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Sentence Structure

Vary sentence structure in writing so that what you write doesn't look like a list of things on the one hand or a long winding sentence that might never end on the other hand.

Varying sentence structure keeps your writing alive and readers interested. As Andrea Lunsford indicates, "Constant uniformity in anything, in fact, soon gets tiresome, while its opposite, variation, is usually pleasing to readers. Variety is important in sentence structures because too much uniformity results in dull listless prose" (189).

Monotonous tone can be avoided by varying:

  • sentence types
  • sentence openings
  • sentence length (Lunsford, 190-191).

Sentence Types

The easiest way to bore readers is to use simple Subject + Verb structure in all sentences. Consider the following example:

Vincent van Gogh was born in the southern Netherlands in 1853 to the family of a Dutch church minister. He started working as an art dealer at the early age of fifteen. He worked there for five years. Vincent fell in love with one of the girls at his boarding house. He finally decided to confess his love for her, but she rejected him. He was devastated. Vincent quit the art gallery and decided that his true passion was to become a pastor.

He lived with his relatives for a while in Amsterdam and prepared to study theology at the university. Vincent failed in his studies. He then worked as a missionary in a coal-mining village in Belgium for a year. His missionary work unfortunately didn't bring him closer to becoming a pastor. Vincent often turned to drawing when life proved hard. He liked to portray the everyday life of ordinary people. In this period, he produced one of his early famous paintings "The Potato Eaters."

Here's a revised version which has a combination of simple, compound, and complex sentences:

Born to the family of a Dutch church minister in the southern Netherlands in 1853, Vincent van Gogh received his first exposure to art at the age of fifteen when he started working as an art dealer. Saddened by unrequited love, Vincent quit the gallery after only five years and turned to religion, setting his goals on becoming a pastor.

For a while, he lived with his relatives in Amsterdam preparing for the study of theology. Despite his passion and hard work, Vincent failed at his studies. Undeterred by his failure to get into the university, Vincent continued his pursuit of religion as a missionary in a coal-mining village in Belgium. He often drew to escape the harsh reality of life in this impoverished region. The everyday life of ordinary people seemed to attract his attention the most. It was during this period that he produced one of the most famous paintings of his early career, "The Potato Eaters."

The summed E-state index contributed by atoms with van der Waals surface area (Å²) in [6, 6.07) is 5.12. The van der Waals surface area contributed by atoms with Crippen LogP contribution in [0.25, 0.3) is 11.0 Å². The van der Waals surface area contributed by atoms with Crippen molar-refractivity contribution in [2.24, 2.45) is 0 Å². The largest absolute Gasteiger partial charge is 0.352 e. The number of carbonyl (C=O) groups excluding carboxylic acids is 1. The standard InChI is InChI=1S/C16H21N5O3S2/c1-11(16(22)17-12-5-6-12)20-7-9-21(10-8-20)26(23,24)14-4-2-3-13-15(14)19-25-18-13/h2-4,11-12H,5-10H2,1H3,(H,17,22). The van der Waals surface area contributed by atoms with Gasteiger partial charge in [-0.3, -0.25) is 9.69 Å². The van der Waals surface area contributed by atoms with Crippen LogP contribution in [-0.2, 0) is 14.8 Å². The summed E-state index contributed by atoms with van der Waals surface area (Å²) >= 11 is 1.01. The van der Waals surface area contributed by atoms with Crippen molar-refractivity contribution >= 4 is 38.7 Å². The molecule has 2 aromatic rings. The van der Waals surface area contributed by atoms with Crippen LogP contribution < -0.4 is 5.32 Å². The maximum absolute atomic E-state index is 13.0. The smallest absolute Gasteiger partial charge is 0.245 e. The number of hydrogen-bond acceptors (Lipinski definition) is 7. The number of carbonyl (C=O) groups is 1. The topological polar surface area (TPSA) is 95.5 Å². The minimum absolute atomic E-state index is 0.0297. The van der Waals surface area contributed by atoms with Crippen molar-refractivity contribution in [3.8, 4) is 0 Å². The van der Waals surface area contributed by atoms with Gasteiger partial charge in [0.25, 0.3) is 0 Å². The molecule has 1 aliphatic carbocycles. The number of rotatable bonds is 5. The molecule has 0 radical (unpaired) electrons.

A combination of simple, compound, and complex sentences not only makes the flow of information more interesting, but it also improves the readability of the passage.

If sentences in a paragraph begin with the same opening subject, the writing becomes monotonous.

In the previous example, we saw a lot of repetitions of the pronoun he. To avoid this monotonous effect, start the sentences with adverb modifiers or clauses, transitional expressions, prepositional or infinitive phrases.

Rule to Remember

Vary your sentences by starting them with adverb modifiers or clauses, transitional expressions, prepositional or Infinitive phrases.

Adverb modifier

Relentlessly, the artist worked on his sketching technique until it was perfected.

Adverb Clause

Until his style improved, the artist spent most of the time perfecting his sketching technique.

Infinitive Phrase

To achieve perfection, the artist worked relentlessly on his sketching technique.

Transitional Expressions

He was a promising artist. However, he still needed to work a lot on his sketching technique.

Sentence Length

Varying sentence length can help keep the rhythm in writing. A succession of long sentences should be interrupted from time to time with a few short ones to keep readers' interest alive.

On the other hand, don't keep all your sentences short or your paragraph will look like a list. Consider the following example:

The Renaissance was a cultural movement. It lasted from the 14th until the 17th century. Its biggest representatives were Leonardo da Vinci, Michelangelo, and Raphael.

There are many ways to combine short sentences. You can use either a coordinating or a subordinating conjunction, introduce a dependent clause, a participial or prepositional phrase, or use an appositive.

Combining clauses by introducing a dependent clause:

The Renaissance was a cultural movement which lasted from the 14th until the 17th century. Its biggest representatives were Leonardo da Vinci, Michelangelo, and Raphael.

Combining sentences using an appositive:

The Renaissance, a cultural movement between the 14th and 17th century, produced some of most famous artists such as Leonardo da Vinci, Michelangelo, and Raphael.

In summary, vary your sentence structure to avoid monotony and keep your readers' interest.


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